“If you look at some of the prospectuses of the funds, you can read that a portion of the income being distributed comes out of capital gains, but the question is, what happens when there is no capital gain?
“This is something that we as fund managers or the industry have to look at very carefully but at the end of the day, I think the regulator should probably look at it.”
Lost in the risk
Jeff Klepacki, head of distribution at Aberdeen Standard Investments, believes that the issue of potentially unsustainable returns extends to bond funds.
“Clients can get lost in the risk they’re taking to get a yield,” he says. “Consistently, the bigger yield number wins. If one bond fund has a five handle and one has a four, you’re going to get more business, regardless of how it is that you achieve five.
“I don’t think some investors realise there are unrated securities in some of these funds and they are risking a high level of defaults.”
Roul Haerden, manager selector at Amsterdam-based Kempen Capital Management, thinks that returns are not the only factor for those selecting income funds – or even the primary consideration.
“From a manager selector point of view, we try to assess closely how such an income fund is really composed. This should mean genuinely fixed-income asset classes that provide varied sources of yield,” he says.
“Those assets can certainly range between different risk categories (for example, low-yielding versus high-yielding assets) or liquidity levels, but they must be complementary and combine to give a diversified level of risk attribution to the income fund label.”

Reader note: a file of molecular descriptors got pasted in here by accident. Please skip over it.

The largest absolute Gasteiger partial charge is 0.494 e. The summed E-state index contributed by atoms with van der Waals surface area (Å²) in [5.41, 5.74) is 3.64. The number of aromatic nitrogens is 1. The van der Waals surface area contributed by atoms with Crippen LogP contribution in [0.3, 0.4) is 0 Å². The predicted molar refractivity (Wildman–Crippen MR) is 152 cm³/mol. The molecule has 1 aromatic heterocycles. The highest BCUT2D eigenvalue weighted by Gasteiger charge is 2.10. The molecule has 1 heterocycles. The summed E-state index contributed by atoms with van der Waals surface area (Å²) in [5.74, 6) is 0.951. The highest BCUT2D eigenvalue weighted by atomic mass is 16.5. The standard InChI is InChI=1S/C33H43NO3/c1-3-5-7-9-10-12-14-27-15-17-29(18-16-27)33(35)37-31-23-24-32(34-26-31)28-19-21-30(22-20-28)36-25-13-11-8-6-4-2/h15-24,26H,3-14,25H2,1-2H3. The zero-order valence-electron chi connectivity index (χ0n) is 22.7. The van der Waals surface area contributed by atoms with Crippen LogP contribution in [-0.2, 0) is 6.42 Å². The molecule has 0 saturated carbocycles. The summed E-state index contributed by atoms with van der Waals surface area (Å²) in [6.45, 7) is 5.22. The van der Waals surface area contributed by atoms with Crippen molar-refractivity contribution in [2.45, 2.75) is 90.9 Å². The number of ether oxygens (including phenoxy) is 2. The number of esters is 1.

John Looby, senior portfolio manager for global equities at Dublin-based KBI Global Investors, suggests that the issue of whether capital gains are distributed or reinvested in a fund highlights an important point for any investor attracted by the headline yield or income level.
“People need to get behind that number and see what it is made up of, as not every yield is created equally,” he says. “My advice would be don’t just look at the surface of the yield or income figure and ask some questions as to how it is made up.”
The income in KBI’s equity-based income funds is generated entirely from income from dividends but the fact that the income in funds managed by other investment firms can come from a mixture of different asset classes should prompt investors to take a good look at (in Looby’s words) “what is under the bonnet” before committing themselves.
“Investors need to really look at what the underlying assets are that make up the payment of the income or the dividend yield or whatever they are receiving,” he says.
Falling into a trap?
Wealth manager Sanlam last month published its biannual ranking of open-ended UK equity income funds, which found that the best-performing funds yielded between 4% and 6% in 2017, comfortably above current bank interest rates.
The report, which ranks funds based on the income and capital growth over five years and the volatility of their returns, put the LF Miton UK Multi Cap Income Fund, which delivered a return of 111.3% in the five years to December, in pole position.
Philip Smeaton, Sanlam UK’s chief investment officer, warns that investors motivated purely by yields could be falling into a trap.
“Chasing yields is a dangerous game – as eager investors pile into buying these stocks, it becomes an ever-larger proportion of the index,” he says.
“Today this situation is exacerbated because risk-blind passive funds are then forced to buy more.
“Ultimately, this is pushing up the valuations of high dividend payers to unsustainable levels. Smart managers with longer-term horizons will know to avoid these stocks as they are overpriced. It is important for investors to remain sensitive to the total return level and not be drawn into chasing any stock that is paying income.”